Scar tissue is a normal result of the healing process. Whenever the skin has been broken, whether by an injury, infections such as acne or even surgery, there always will be a scar. Scars are composed of fibrous tissue which are permanent in nature and cannot be removed totally. The goal is to improve the appearance of the scar either by disguising it, relocating it or minimizing its prominence so it is less unsightly and less noticeable. Scars may improve with time and should be allowed to mature and completely heal prior to initiating surgical treatment. Usually treatment is not be instituted until at least 6 months following a wound; sometime a year or more is recommended.
An excessive amount of scar tissue in an incision or wound characterizes this type of scar. The scar, itself appears redder in color and firmer in texture and raised above the surrounding skin.
This type of scar exhibits similar characteristics as the hypertrophic scar, but has a tendency to continue to grow outside its borders. True keloids occur primarily in darker skin.
Hypertrophic scars and keloids may occur anywhere on the body, but they’re most problematic over the breastbone, on the earlobes and over the shoulders.
Scar revision is a procedure designed to reduce the appearance of unsightly scars. It’s success will depend on certain factors such as – the scar’s size, shape, location patient’s age, skin type and color, and general medical condition. It is important to remember that scars cannot be completely removed.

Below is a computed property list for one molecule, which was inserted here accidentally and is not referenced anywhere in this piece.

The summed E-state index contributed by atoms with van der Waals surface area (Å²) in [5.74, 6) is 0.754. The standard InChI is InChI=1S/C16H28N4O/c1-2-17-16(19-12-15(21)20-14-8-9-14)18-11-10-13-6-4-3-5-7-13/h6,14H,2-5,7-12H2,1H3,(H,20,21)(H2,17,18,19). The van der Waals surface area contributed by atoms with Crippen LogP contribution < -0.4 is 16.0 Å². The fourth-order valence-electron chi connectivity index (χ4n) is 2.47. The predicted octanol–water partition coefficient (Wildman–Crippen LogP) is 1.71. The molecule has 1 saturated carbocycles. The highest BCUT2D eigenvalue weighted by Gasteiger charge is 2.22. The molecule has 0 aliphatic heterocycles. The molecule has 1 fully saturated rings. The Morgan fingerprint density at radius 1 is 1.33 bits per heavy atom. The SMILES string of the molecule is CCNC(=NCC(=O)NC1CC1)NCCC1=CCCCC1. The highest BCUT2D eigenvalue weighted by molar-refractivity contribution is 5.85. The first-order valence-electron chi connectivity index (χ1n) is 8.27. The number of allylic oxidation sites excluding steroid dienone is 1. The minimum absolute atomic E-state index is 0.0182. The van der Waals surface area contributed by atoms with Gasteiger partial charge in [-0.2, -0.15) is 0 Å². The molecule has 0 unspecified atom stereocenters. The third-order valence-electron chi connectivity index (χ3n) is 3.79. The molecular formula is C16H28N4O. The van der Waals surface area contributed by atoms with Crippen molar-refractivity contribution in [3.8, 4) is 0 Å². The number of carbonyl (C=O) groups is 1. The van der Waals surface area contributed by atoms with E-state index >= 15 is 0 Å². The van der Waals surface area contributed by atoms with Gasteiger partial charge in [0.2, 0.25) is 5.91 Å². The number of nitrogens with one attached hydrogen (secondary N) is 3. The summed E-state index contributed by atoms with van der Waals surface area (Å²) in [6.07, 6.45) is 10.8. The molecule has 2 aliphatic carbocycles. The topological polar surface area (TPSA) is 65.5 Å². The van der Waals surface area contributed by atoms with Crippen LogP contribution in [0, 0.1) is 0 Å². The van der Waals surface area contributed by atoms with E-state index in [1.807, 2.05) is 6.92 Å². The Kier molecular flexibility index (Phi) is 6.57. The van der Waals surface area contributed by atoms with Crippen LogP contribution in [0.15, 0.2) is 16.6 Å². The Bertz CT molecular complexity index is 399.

SCAR REVISION PROCEDURES
A procedure whereby the scar tissue is removed and the wound edges carefully sutured closed tstages – called “Serial Excisions”.
In this procedure, the old scar is removed and new incisions are made on each side, creating small triangular falps of skin. These flaps are rearranged to cover the wound at a different angle, giving the scar a “Z” pattern. This repositions an orients the scar in a more favorable direction (within the relaxed skin tension lines of the face – RSTL lines), which enables the scar to heal better. (See Photo – lateral orbital scar)
Primarily produces an irregular scar by breaking it up into small geometric patterns that line up and blend in better and with the RSTL lines.
Tissue expanders are placed under the skin to expand the amount of existing available skin and tissue surrounding a scar or defect for reconstructive purposes or in very large and wide scars. This procedure tries to avoid using the less than optimum skin flap or skin graft procedures.
Some scars may be smoothed or “sanded” to blend with surrounding skin through dermabrasion. This sanding or abrasive technique usually is done with a rotary abrasive instrument (such as a Diamond –Phrase Burr). Often, dermabrasion is combined with other scar revision techniques to obtain the best final result. In selected cases, the CO2 laser has been used as a simple treatment in less severe scars. This treatment is more often used to blend a flat scar into the surrounding tissues.
Often used to treat depressed scars. Fillers have the advantage of blending into the skin, but is not permanent and will usually require periodic augmentation.
Some scars, particularly the hypertrophic and keloid scars are improved by injection of steroid medication. This medication does not narrow the scar but often will flatten and soften it.
Pressure therapy involves a type of pressure appliance worn over the area of the scar. These may be worn day and night for up to 4 – 6 months.
Either silicone gel sheeting or the gel itself, when applied to scars will soften and help to fade the scar.
No matter what approach is taken, keloids and to a less extent, hypertrophic scars have a stubborn tendency to recur, (depending on the area) sometimes even larger than before. To discourage this, often times, combined treatments, such as steroid injections, topical steroids and sometimes radiation therapy are required.As you heal, keep in mind that no scar can be removed completely; the degree of improvement depends on the size and direction of the scar, the nature and quality of your skin and how well you care for the wound after the operation.